2020 Vision for the Future

By NEI Acting Director Santa J. Tumminia, PhD

At the dawn of a new decade, the National Eye Institute (NEI) is formulating a strategic plan to define our research opportunities and goals for 2020 and beyond. This strategic plan, our 2020 Vision for the Future, will align with the 21st Century Cures Act and with NIH’s strategic planning efforts. Our call for public comment elicited hundreds of responses, which we are considering carefully as we chart the planning process. We expect to issue our completed strategic plan by this Fall.

National Eye Institute FY2020 Budget

The NEI received a $27.6 million budget increase for FY2020, bringing our final appropriations to $824 million. In addition to direct institute funding, Congress has targeted several areas of interest to the vision research community: $2.8 billion for Alzheimer’s Disease, $500 million each for the All of Us precision medicine program and the BRAIN initiative, $30 million big data, an increase of $50 million for the antimicrobial resistance program, and at least $500 million for towards opioids research.

Data Management and Machine Learning

The past decade has shown an explosion in the amount of data available to researchers and the number of analysis tools, including increasingly powerful machine learning and artificial intelligence applications. Some, including models that can accurately identify signs of a variety of eye diseases from fundus photographs and OCT files, as well as applications that make use of electronic medical records data, are directly relevant to vision research and improving clinical care. One limitation to leveraging the vast sources of potentially useful datasets are that they do not have overlapping focus making them not directly comparable or combinable. This makes reuse of existing data complex. In addition, scientists with an understanding of both ophthalmology or vision research and computational learning and data science are relatively rare. Along with several other government agencies, the NEI is participating in the Civic Digital Fellowship, an internship program to expose data scientists who would otherwise be recruited to Silicon Valley technology companies, to tackle complex issues in healthcare.

Anterior Segment Initiative (ASI)

The NEI is developing a new research program that will tackle difficult-to-treat diseases of the anterior segment of the eye. Parts of the eye included in this research program include the cornea, iris, ciliary body and lens. Some diseases that affect the anterior segment include dry eye, ocular pain, uveitis, and a variety of genetic conditions. The ASI will complement our existing Audacious Goals Initiative, which is focused on the back of the eye. We recently issued a request for information from researchers, clinicians, and the general public, which closed in early January. We received more than 50 responses, represented more than 200 stakeholders in anterior segment science and medicine – thank you to everyone who submitted comments! Many of the responses we received highlighted key areas for future research, as well as the need for highly collaborative science. We are incorporating ideas and information from these responses as we continue to develop the ASI.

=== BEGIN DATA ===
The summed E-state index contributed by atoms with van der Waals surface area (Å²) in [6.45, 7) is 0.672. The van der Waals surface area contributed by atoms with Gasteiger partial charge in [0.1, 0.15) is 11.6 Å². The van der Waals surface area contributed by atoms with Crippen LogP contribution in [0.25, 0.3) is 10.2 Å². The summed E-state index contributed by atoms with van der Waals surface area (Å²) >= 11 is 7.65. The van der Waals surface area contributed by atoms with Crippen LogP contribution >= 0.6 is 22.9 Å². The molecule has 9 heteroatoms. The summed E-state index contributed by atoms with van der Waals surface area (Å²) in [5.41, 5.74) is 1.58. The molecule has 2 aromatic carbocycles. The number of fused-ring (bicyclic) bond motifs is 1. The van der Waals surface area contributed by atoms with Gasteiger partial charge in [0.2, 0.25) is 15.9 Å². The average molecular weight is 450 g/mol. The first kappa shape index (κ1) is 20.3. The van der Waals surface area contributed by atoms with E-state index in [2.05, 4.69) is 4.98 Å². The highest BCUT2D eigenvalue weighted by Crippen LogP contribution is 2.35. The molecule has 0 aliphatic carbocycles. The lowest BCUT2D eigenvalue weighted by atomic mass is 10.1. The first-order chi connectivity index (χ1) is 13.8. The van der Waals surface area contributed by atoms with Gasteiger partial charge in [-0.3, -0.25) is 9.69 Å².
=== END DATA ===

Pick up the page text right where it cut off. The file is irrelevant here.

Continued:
Looking forward to seeing you in Baltimore at ARVO 2020!

Santa Tumminia, PhD, Acting Director, National Eye Institute

Santa Tumminia, PhD has served as acting director of the National Eye Institute (NEI) since July 2019. She was selected as the NEI deputy director in November 2018, providing executive leadership and scientific expertise on NEI policies and initiatives, strategic and organizational leadership, research oversight and priority setting and financial management. She has expertise in a wide range of vision research issues and has provided leadership on NIH-wide programs in genetics and genomic medicine, behavioral science, angiogenesis, nanomedicine, translational science and rare diseases. In 2019, she also temporarily assumed the role of acting NEI scientific director, managing the NEI Intramural Research Program. Tumminia earned her PhD in Biology from Rensselaer Polytechnic Institute in 1987. In her postdoctoral training, she examined the protein-nucleic acid interactions involved in ribosome assembly at the Roche Institute of Molecular Biology, Department of Biochemistry, Hoffman La-Roche, Inc. Tumminia has received numerous awards including multiple NIH Director’s Awards for the NIH-wide Strategic Plan Working Group and for leading the eyeGENE® Initiative. In 2018, she received the NIH Director’s Award in Mentoring. Her efforts led to increasing the number of female tenure-track investigators in the NEI intramural program. She has also supported workplace diversity through the NEI’s Diversity in Vision Research and Ophthalmology (DIVRO) training program.